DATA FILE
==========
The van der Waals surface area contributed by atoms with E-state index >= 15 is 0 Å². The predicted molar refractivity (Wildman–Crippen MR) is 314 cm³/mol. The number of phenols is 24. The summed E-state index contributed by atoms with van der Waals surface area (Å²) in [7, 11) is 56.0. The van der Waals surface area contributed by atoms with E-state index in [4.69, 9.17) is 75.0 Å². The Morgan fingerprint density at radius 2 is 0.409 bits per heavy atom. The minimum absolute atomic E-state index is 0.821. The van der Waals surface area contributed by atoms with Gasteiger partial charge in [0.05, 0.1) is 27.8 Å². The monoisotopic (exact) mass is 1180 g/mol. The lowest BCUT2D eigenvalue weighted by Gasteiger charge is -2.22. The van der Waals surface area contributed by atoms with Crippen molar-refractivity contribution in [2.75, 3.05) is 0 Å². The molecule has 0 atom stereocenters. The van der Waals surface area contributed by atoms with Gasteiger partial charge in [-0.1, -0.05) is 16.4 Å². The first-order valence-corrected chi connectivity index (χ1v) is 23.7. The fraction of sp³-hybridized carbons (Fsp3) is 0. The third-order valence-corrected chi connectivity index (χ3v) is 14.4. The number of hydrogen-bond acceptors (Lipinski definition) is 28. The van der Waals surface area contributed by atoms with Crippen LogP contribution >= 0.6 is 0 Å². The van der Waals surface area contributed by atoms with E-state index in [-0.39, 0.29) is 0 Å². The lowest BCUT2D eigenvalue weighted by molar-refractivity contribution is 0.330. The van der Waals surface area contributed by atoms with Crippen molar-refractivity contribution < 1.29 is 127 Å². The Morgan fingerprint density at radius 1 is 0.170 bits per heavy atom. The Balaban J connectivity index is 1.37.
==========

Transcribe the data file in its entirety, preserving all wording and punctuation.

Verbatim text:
The van der Waals surface area contributed by atoms with E-state index >= 15 is 0 Å². The predicted molar refractivity (Wildman–Crippen MR) is 314 cm³/mol. The number of phenols is 24. The summed E-state index contributed by atoms with van der Waals surface area (Å²) in [7, 11) is 56.0. The van der Waals surface area contributed by atoms with E-state index in [4.69, 9.17) is 75.0 Å². The Morgan fingerprint density at radius 2 is 0.409 bits per heavy atom. The minimum absolute atomic E-state index is 0.821. The van der Waals surface area contributed by atoms with Gasteiger partial charge in [0.05, 0.1) is 27.8 Å². The monoisotopic (exact) mass is 1180 g/mol. The lowest BCUT2D eigenvalue weighted by Gasteiger charge is -2.22. The van der Waals surface area contributed by atoms with Crippen molar-refractivity contribution in [2.75, 3.05) is 0 Å². The molecule has 0 atom stereocenters. The van der Waals surface area contributed by atoms with Gasteiger partial charge in [-0.1, -0.05) is 16.4 Å². The first-order valence-corrected chi connectivity index (χ1v) is 23.7. The fraction of sp³-hybridized carbons (Fsp3) is 0. The third-order valence-corrected chi connectivity index (χ3v) is 14.4. The number of hydrogen-bond acceptors (Lipinski definition) is 28. The van der Waals surface area contributed by atoms with Crippen LogP contribution >= 0.6 is 0 Å². The van der Waals surface area contributed by atoms with E-state index in [-0.39, 0.29) is 0 Å². The lowest BCUT2D eigenvalue weighted by molar-refractivity contribution is 0.330. The van der Waals surface area contributed by atoms with Crippen molar-refractivity contribution < 1.29 is 127 Å². The Morgan fingerprint density at radius 1 is 0.170 bits per heavy atom. The Balaban J connectivity index is 1.37.